This is an incomplete draft of a slightly longer piece that I'll finish shortly. It is part of what I hope will be the core of my second book: "These Are the Lives that Have Touched Mine."
I entitle this chapter "Epiphany"
I find it rather interesting that some of my most vivid memories from boyhood are from the house of my Aunt Sally, my grandma Jean's younger sister, a lady who intrigued me from the first. Her house was a wonderous place, on the near south side of St. Louis. It was a classic all-brick bungaloo, in what at the time seemed to be a well-maintained neighborhood of single family homes. My Grandma Jean had a good many siblings of whom I only knew two: my Uncle Harry Pick and Aunt Sally Rose.
We say that children learn best by the example shown them by their parents or other family elders. This was certainly the case with my Aunt Sally, and you know it's perhaps even arguable that she overdid it somewhat if not altogether too much, but I can assure you that it left a life-long impression on me.
Aunt Sally's house, especially the front sitting room, was a virtual shrine to her late son, Clifford, who had died at the Battle of the Bulge in the Second World War. I never knew Clifford but through his mother's shine and his namesake, the second Clifford Rose, my second cousin and the first son of Aunt Sally's other son Eddie who named him after his fallen brother. Atop her fireplace mantle was a collection of photographs and mementos all recalling the first and very young Clifford Rose, a handsome Errol Flynn type, dashing in his U.S Army uniform.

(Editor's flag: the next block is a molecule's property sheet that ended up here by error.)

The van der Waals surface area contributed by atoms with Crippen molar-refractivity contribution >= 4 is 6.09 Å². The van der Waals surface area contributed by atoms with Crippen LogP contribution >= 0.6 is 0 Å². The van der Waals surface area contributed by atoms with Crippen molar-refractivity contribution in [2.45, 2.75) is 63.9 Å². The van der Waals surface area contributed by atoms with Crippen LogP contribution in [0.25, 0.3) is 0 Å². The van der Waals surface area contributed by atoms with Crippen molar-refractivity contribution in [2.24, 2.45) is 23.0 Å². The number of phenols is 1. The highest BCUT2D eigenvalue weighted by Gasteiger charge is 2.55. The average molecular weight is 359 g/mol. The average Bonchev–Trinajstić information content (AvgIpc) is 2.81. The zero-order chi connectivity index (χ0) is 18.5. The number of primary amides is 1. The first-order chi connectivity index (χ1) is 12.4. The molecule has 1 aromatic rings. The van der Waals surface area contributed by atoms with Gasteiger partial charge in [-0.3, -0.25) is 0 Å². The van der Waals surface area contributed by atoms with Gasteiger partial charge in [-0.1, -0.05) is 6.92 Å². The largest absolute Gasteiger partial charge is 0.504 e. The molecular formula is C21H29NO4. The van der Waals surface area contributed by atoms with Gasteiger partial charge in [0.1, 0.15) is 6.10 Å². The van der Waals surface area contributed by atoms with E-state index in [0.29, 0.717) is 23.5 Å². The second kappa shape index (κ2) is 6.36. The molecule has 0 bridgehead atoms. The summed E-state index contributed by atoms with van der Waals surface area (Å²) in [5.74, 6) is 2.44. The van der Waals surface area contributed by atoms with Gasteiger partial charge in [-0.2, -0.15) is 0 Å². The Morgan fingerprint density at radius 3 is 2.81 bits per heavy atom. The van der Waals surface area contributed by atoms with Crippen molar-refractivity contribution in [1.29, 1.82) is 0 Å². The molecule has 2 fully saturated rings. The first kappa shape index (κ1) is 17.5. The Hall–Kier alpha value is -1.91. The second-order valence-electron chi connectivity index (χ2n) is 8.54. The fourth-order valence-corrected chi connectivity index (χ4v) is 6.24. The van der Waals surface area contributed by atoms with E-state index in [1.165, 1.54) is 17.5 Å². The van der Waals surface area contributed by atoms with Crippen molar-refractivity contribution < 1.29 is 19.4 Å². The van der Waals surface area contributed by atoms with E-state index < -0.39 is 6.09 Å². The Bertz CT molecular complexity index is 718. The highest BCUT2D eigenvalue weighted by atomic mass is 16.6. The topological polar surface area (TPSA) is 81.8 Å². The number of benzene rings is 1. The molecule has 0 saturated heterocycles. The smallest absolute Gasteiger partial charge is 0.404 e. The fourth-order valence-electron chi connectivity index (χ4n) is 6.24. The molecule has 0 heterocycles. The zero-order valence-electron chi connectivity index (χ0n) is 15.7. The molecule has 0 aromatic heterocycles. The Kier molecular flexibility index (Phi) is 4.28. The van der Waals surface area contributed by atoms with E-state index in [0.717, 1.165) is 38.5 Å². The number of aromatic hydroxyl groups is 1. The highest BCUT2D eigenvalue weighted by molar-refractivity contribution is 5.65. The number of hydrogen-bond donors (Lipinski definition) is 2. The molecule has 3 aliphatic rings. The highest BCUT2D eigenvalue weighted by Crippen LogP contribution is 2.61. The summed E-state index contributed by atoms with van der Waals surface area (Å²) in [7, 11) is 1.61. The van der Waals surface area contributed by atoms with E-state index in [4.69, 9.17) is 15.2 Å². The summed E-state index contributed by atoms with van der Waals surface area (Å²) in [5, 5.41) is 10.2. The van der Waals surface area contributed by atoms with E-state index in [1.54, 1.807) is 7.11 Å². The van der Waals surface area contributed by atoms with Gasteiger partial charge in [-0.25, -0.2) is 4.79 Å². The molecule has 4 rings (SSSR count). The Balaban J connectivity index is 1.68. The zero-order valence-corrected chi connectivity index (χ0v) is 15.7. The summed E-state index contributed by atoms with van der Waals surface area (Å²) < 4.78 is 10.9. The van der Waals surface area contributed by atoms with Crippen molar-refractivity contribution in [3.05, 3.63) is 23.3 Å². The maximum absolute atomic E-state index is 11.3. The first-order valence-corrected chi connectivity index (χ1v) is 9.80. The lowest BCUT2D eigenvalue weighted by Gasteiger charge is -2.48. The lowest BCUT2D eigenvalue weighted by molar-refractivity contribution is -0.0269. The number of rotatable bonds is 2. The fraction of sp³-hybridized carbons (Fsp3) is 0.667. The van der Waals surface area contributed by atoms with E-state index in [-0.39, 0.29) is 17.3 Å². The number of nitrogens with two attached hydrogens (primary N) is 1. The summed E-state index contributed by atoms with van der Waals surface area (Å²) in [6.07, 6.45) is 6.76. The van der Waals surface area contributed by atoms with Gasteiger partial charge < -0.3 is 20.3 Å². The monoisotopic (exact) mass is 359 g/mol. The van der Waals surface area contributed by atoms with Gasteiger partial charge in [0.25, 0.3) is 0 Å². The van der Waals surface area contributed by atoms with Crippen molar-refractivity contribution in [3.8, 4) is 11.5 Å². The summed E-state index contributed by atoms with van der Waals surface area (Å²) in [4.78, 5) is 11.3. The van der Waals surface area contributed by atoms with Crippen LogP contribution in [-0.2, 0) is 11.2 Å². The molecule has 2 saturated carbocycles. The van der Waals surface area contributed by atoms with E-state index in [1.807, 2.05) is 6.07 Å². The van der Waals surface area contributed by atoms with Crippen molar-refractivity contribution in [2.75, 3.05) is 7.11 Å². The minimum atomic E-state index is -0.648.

Naturally, as a small child, I could not fully appreciate the depth of love and adoration a bereaved parent feels, but I would venture a pretty good guess that-though through no fault of their own-parents who are not bereaved-Thank God- and adults who are not parents, simply and quite understandably cannot fathom the depth of this pit. Oh, don't misunderstand. They can "imagine" it, they claim, as is ironically expressed in the oft-heard refrain: "I can't even begin to imagine the pain ..." or some such variant thereof.
Such manifest grief may even disrupt a marriage to the extent that an unbereaved spouse ends up wrestling with the ghost of a child lost. Now, mind you, I claim no authority or expertise in any of life's matters, but I am willng to go out on a limb and state something here so unequivocally that should you be a bereaved parent and not follow this advice ... well, what can I say? I told you so!
Do not ever forsake the living to memorialize the dead! The reason? Quite simple, actually. The dead can wait. The living are calling you now, at this moment. Do not wait, stall them or buy time. No more of the "I'll be there in five minutes." excuses. Most importantly, a bereaved parent must never presume that his spouse will "understand"! "How could she not? She loves me enough to let me do this. She's patient and sympathetic." Some big mistakes are being made here, but the foremost of which is: that it is not a question of the depth of your spouse's love or her capacity to fathom the horror of the loss of a child. It is simply a fact that the experience of life's most devastaing calamity is our only teacher. If a spouse lets you know that she/he is wrestling with a ghost, stop what you are doing and-like the old tag team wrestling matches-get your spouse out of the ring. Take over and take charge!
(to be continued ...)